Is there a way to execute an arbitrary query on a SQL Server using Powershell on my local machine?

migrated from superuser.com Dec 7 '11 at 22:30

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For others who need to do this with just stock .net and PowerShell (no additional SQL tools installed) here is the function that I use:

function Invoke-SQL {
    param(
        [string] $dataSource = ".\SQLEXPRESS",
        [string] $database = "MasterData",
        [string] $sqlCommand = $(throw "Please specify a query.")
      )

    $connectionString = "Data Source=$dataSource; " +
            "Integrated Security=SSPI; " +
            "Initial Catalog=$database"

    $connection = new-object system.data.SqlClient.SQLConnection($connectionString)
    $command = new-object system.data.sqlclient.sqlcommand($sqlCommand,$connection)
    $connection.Open()

    $adapter = New-Object System.Data.sqlclient.sqlDataAdapter $command
    $dataset = New-Object System.Data.DataSet
    $adapter.Fill($dataSet) | Out-Null

    $connection.Close()
    $dataSet.Tables

}

I have been using this so long I don't know who wrote which parts but this was distilled from other's examples but simplified to be clear and just what is needed without extra dependencies or features.

I use and share this often enough that I have turned this into a script module on GitHub so that you can now go to your modules directory and execute git clone https://github.com/ChrisMagnuson/InvokeSQL and from that point forward invoke-sql will automatically be loaded when you go to use it (assuming your using powershell v3 or later).

  • does disposal not matter here or in powershell? – Maslow May 27 '14 at 15:44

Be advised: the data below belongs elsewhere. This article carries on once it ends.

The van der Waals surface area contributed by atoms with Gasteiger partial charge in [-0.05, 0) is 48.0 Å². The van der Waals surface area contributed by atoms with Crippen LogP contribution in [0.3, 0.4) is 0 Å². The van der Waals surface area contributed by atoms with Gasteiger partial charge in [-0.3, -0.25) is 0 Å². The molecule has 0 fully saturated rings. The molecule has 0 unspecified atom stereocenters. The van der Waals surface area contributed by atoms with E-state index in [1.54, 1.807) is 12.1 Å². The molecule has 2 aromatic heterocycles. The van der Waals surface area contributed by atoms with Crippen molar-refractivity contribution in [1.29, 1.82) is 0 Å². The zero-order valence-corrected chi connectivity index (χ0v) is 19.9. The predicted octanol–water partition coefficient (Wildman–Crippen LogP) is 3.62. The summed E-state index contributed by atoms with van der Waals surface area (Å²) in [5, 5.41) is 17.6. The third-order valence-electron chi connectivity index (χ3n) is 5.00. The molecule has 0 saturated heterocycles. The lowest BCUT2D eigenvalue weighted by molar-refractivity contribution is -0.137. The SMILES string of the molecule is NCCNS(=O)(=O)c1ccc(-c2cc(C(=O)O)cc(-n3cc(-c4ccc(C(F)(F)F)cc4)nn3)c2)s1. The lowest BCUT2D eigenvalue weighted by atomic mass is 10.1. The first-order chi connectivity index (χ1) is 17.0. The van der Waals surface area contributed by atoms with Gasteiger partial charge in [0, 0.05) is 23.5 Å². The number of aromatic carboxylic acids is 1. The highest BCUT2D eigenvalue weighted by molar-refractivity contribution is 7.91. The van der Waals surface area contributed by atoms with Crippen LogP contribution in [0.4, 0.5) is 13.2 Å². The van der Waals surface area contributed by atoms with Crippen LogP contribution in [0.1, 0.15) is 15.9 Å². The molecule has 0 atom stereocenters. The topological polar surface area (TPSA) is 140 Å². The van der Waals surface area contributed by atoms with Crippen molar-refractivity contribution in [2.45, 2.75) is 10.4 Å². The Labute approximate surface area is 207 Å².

• 1
    @Maslow I couldn't say for sure, I know that this works fine without disposing of the objects but if you have a single powershell.exe process that will call this multiple times over weeks without closing then it might eventually be an issue but you would have to test that. – Chris Magnuson May 28 '14 at 14:36
  • 1
    Note that this forces you to write scripts that may be vulnerable to sql injection attacks, if they depend on reading data for the query from a source that relies on user input. – Joel Coehoorn Jun 17 '14 at 21:38
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    @AllTradesJack Google Sql Injection. The Invoke-Sql command doesn't have a way to include parameters separate from the command text. This pretty much guarantees you used string concatenation to build the queries, and that's a big no-no. – Joel Coehoorn Jan 14 '17 at 1:36
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    Works well for me. For anyone wondering, to dispose an object, just add $connection.dispose() etc. I don't know if it makes any difference though – Nick.McDermaid Aug 15 '17 at 11:34

You can use the Invoke-Sqlcmd cmdlet

Invoke-Sqlcmd -Query "SELECT GETDATE() AS TimeOfQuery;" -ServerInstance "MyComputer\MyInstance"

http://technet.microsoft.com/en-us/library/cc281720.aspx

  • 18
    Someone should mention this may be great if you are in the context of the sql server, but not so much if you are using your workstation ... – aikeru Jun 27 '13 at 22:07
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    You can run this anywhere the SQL Server client tools (SSMS) are installed. It works fine from any workstation, whether it's running SQL Server or not. – alroc Sep 21 '13 at 17:56
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    Use the following import to have the cmdlet available: Import-Module "sqlps" -DisableNameChecking – Richard Pierre Mar 21 '14 at 5:52
  • 1
    If you're still on SQL 2008 R2 you need to use a work around module: sev17.com/2010/07/10/making-a-sqlps-module – Vincent De Smet Dec 21 '15 at 9:10